Let it be known to all of you, and to all the people of Israel, that this man is standing before you in good health by the name of Jesus Christ of Nazareth, whom you crucified, whom the God raised from the dead. This Jesus is ‚the stone that was rejected by you, the builders; it has become the cornerstone.‘ There is salvation in no one else, for there is no other name under heaven given among mortals by which we must be saved. (Acts 4:10-12)
It is the name of Jesus Christ that stands for His covenantal faithfulness. Salvation, therefore, is neither a divine gift of grace to be appropriated, nor an intellectual apprehension of “God”, but a Name-related life in Jesus Christ which is sacramentally consummated through baptism and the Lord’s Supper. The salvific event which is decisive for our entire lives is somehow included in the Name. It is not a divine being but the Name voiced who evokes faith and trust. One cannot really trust a ‘being,’ even if it is thought to be divine. Therefore it is a misunderstanding to talk about faith in “God.” “God” is a common noun whose semantic extension can be conceived in a rational way; similar to comprehending “man” or “human being.” What makes someone a human being can be understood. What is significant in terms of trust and faith is not essence or being but the particular story of a life full of virtue. Faith and trust arise from virtuous words and deeds which are condensed in a proper name, not in common nouns.
What we can think or imagine of “God” is a timeless, universal being with general properties or attributes, devoid of any particular time-related occurrences. Such a name- and deedless divine being bears no promise and therefore remains a hopeless idea—a metaphysical monster born out of our own thoughts, in whom no one can really believe. Christian faith means nothing less than entrusting our own lives to the one particular God, whose name is encompassed by the Paschal mystery of his Son Jesus Christ.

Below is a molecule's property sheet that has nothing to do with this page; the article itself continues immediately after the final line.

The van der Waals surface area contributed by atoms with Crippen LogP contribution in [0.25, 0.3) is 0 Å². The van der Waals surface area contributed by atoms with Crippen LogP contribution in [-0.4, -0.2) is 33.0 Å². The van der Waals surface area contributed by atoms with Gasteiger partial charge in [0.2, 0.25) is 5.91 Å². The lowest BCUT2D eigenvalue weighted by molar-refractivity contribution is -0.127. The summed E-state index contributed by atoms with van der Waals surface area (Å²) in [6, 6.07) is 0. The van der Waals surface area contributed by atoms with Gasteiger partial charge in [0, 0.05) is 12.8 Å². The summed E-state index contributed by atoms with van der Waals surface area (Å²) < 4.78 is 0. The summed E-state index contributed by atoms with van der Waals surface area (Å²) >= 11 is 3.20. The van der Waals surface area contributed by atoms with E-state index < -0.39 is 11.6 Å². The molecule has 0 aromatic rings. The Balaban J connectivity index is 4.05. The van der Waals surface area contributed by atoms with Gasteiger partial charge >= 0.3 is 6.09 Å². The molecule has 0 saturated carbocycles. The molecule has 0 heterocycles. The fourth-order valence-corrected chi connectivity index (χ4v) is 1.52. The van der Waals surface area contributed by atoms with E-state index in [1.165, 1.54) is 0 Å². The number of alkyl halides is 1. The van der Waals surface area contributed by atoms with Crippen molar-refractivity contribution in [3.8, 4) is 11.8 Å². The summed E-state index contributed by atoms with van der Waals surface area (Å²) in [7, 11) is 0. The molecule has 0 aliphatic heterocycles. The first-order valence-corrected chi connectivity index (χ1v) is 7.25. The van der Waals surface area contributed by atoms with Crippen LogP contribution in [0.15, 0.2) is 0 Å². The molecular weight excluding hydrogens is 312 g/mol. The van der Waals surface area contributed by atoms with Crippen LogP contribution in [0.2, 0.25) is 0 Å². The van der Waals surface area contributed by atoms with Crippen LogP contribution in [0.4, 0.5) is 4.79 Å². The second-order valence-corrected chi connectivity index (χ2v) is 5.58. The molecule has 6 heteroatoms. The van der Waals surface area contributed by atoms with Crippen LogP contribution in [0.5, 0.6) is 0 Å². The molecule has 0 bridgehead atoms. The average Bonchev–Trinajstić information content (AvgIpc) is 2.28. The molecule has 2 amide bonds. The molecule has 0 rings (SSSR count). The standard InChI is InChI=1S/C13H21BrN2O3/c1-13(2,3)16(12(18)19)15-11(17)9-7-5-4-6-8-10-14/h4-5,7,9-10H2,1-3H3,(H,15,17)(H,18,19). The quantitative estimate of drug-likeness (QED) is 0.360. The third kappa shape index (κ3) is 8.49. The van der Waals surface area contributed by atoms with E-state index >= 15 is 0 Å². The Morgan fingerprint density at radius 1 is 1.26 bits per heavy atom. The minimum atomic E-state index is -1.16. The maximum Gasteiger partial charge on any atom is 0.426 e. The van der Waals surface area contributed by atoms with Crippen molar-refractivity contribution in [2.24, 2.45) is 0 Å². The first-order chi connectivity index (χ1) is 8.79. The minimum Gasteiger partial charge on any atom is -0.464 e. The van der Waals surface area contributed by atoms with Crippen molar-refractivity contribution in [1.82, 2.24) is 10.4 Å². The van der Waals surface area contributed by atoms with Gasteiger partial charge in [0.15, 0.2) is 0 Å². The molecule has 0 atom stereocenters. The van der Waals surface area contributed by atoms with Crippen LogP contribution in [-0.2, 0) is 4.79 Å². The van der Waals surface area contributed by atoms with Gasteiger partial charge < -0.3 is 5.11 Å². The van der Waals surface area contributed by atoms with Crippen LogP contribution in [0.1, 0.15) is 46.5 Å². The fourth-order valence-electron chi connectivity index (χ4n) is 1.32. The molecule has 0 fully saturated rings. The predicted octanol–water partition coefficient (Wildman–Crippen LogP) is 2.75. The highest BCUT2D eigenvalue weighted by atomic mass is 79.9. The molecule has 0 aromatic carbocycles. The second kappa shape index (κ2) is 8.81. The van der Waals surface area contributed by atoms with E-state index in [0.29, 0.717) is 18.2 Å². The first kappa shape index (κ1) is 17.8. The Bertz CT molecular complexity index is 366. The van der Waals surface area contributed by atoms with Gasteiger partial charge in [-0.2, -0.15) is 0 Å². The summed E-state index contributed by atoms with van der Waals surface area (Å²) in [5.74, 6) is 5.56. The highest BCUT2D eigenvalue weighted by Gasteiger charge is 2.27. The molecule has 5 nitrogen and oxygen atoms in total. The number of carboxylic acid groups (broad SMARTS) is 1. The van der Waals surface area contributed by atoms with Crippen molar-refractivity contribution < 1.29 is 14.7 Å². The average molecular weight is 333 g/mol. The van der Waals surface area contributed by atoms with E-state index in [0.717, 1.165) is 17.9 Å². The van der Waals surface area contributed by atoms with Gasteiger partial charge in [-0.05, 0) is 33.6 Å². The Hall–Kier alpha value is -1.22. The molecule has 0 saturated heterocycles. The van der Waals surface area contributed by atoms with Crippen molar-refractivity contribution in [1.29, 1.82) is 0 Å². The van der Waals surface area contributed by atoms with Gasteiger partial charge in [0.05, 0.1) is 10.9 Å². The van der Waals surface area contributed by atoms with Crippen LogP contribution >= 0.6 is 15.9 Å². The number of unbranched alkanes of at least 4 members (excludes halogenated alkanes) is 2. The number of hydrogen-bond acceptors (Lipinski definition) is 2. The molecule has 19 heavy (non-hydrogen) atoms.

Whoever thinks of “God” is already lost. Thoughts are, per se, anergetic—without energy. Consequently salvation is confined to one’s own thinking, leaving out the corporeal dimension. The intellectual alliance with divine anonymity is nothing else than a hopeless ideology which in the very end affirms our own death, and human death cannot be overcome by God-thinking. Martin Heidegger has taken this into account: “Only a god can save us. The only possibility available to us is that by thinking and poetizing we prepare a readiness for the appearance of a god, or for the absence of a god in [our] decline, insofar as in view of the absent god we are in a state of decline. […] We can not bring him forth by our thinking. At best we can awaken a readiness to wait [for him].”